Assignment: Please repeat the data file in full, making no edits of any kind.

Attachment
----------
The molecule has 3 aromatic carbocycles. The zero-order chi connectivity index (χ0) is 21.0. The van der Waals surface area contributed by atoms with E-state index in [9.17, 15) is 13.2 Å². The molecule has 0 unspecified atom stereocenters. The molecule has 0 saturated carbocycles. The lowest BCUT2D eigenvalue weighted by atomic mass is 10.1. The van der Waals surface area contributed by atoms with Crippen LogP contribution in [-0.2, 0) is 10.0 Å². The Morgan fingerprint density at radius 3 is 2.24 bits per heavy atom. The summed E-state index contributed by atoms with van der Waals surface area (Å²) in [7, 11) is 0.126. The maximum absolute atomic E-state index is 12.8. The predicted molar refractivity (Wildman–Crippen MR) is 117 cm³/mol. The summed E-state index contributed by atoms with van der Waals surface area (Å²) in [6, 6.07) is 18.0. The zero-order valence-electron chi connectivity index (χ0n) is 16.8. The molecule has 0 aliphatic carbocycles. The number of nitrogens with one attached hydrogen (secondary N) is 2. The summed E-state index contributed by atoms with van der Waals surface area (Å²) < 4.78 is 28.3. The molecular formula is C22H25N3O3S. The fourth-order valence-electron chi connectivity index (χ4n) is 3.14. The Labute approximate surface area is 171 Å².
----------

The molecule has 3 aromatic carbocycles. The zero-order chi connectivity index (χ0) is 21.0. The van der Waals surface area contributed by atoms with E-state index in [9.17, 15) is 13.2 Å². The molecule has 0 unspecified atom stereocenters. The molecule has 0 saturated carbocycles. The lowest BCUT2D eigenvalue weighted by atomic mass is 10.1. The van der Waals surface area contributed by atoms with Crippen LogP contribution in [-0.2, 0) is 10.0 Å². The Morgan fingerprint density at radius 3 is 2.24 bits per heavy atom. The summed E-state index contributed by atoms with van der Waals surface area (Å²) in [7, 11) is 0.126. The maximum absolute atomic E-state index is 12.8. The predicted molar refractivity (Wildman–Crippen MR) is 117 cm³/mol. The summed E-state index contributed by atoms with van der Waals surface area (Å²) in [6, 6.07) is 18.0. The zero-order valence-electron chi connectivity index (χ0n) is 16.8. The molecule has 0 aliphatic carbocycles. The number of nitrogens with one attached hydrogen (secondary N) is 2. The summed E-state index contributed by atoms with van der Waals surface area (Å²) < 4.78 is 28.3. The molecular formula is C22H25N3O3S. The fourth-order valence-electron chi connectivity index (χ4n) is 3.14. The Labute approximate surface area is 171 Å².